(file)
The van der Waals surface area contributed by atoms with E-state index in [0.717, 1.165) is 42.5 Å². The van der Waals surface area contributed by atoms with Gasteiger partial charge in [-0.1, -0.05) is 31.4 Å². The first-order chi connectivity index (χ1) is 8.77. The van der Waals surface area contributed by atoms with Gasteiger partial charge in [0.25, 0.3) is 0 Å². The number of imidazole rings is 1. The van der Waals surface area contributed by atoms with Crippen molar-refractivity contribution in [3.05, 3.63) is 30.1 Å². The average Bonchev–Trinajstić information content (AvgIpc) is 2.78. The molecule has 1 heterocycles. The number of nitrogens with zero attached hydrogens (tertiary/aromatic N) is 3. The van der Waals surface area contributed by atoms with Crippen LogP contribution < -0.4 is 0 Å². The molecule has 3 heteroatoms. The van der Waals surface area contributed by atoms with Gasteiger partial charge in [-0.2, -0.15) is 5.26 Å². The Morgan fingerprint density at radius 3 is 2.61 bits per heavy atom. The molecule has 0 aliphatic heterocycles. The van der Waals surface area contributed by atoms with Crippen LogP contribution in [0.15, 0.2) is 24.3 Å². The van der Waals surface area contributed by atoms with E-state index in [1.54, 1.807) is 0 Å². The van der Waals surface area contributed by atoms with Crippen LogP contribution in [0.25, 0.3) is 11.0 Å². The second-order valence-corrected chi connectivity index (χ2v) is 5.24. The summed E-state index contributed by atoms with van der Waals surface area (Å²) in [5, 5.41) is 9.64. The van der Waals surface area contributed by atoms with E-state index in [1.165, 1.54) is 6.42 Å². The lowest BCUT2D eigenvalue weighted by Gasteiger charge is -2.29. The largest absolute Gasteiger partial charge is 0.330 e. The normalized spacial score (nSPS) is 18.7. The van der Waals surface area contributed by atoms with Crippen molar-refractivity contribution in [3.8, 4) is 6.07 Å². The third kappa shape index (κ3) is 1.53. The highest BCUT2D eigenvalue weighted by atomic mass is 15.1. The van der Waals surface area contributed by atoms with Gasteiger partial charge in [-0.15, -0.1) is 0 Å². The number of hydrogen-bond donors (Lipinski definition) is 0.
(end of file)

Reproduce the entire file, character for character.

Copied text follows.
The van der Waals surface area contributed by atoms with E-state index in [0.717, 1.165) is 42.5 Å². The van der Waals surface area contributed by atoms with Gasteiger partial charge in [-0.1, -0.05) is 31.4 Å². The first-order chi connectivity index (χ1) is 8.77. The van der Waals surface area contributed by atoms with Gasteiger partial charge in [0.25, 0.3) is 0 Å². The number of imidazole rings is 1. The van der Waals surface area contributed by atoms with Crippen molar-refractivity contribution in [3.05, 3.63) is 30.1 Å². The average Bonchev–Trinajstić information content (AvgIpc) is 2.78. The molecule has 1 heterocycles. The number of nitrogens with zero attached hydrogens (tertiary/aromatic N) is 3. The van der Waals surface area contributed by atoms with Crippen LogP contribution < -0.4 is 0 Å². The molecule has 3 heteroatoms. The van der Waals surface area contributed by atoms with Gasteiger partial charge in [-0.2, -0.15) is 5.26 Å². The Morgan fingerprint density at radius 3 is 2.61 bits per heavy atom. The molecule has 0 aliphatic heterocycles. The van der Waals surface area contributed by atoms with Crippen LogP contribution in [0.15, 0.2) is 24.3 Å². The van der Waals surface area contributed by atoms with E-state index in [1.54, 1.807) is 0 Å². The van der Waals surface area contributed by atoms with Crippen LogP contribution in [0.25, 0.3) is 11.0 Å². The second-order valence-corrected chi connectivity index (χ2v) is 5.24. The summed E-state index contributed by atoms with van der Waals surface area (Å²) in [5, 5.41) is 9.64. The van der Waals surface area contributed by atoms with E-state index in [1.165, 1.54) is 6.42 Å². The lowest BCUT2D eigenvalue weighted by Gasteiger charge is -2.29. The largest absolute Gasteiger partial charge is 0.330 e. The normalized spacial score (nSPS) is 18.7. The van der Waals surface area contributed by atoms with Crippen molar-refractivity contribution in [3.8, 4) is 6.07 Å². The third kappa shape index (κ3) is 1.53. The highest BCUT2D eigenvalue weighted by atomic mass is 15.1. The van der Waals surface area contributed by atoms with Gasteiger partial charge in [-0.15, -0.1) is 0 Å². The number of hydrogen-bond donors (Lipinski definition) is 0.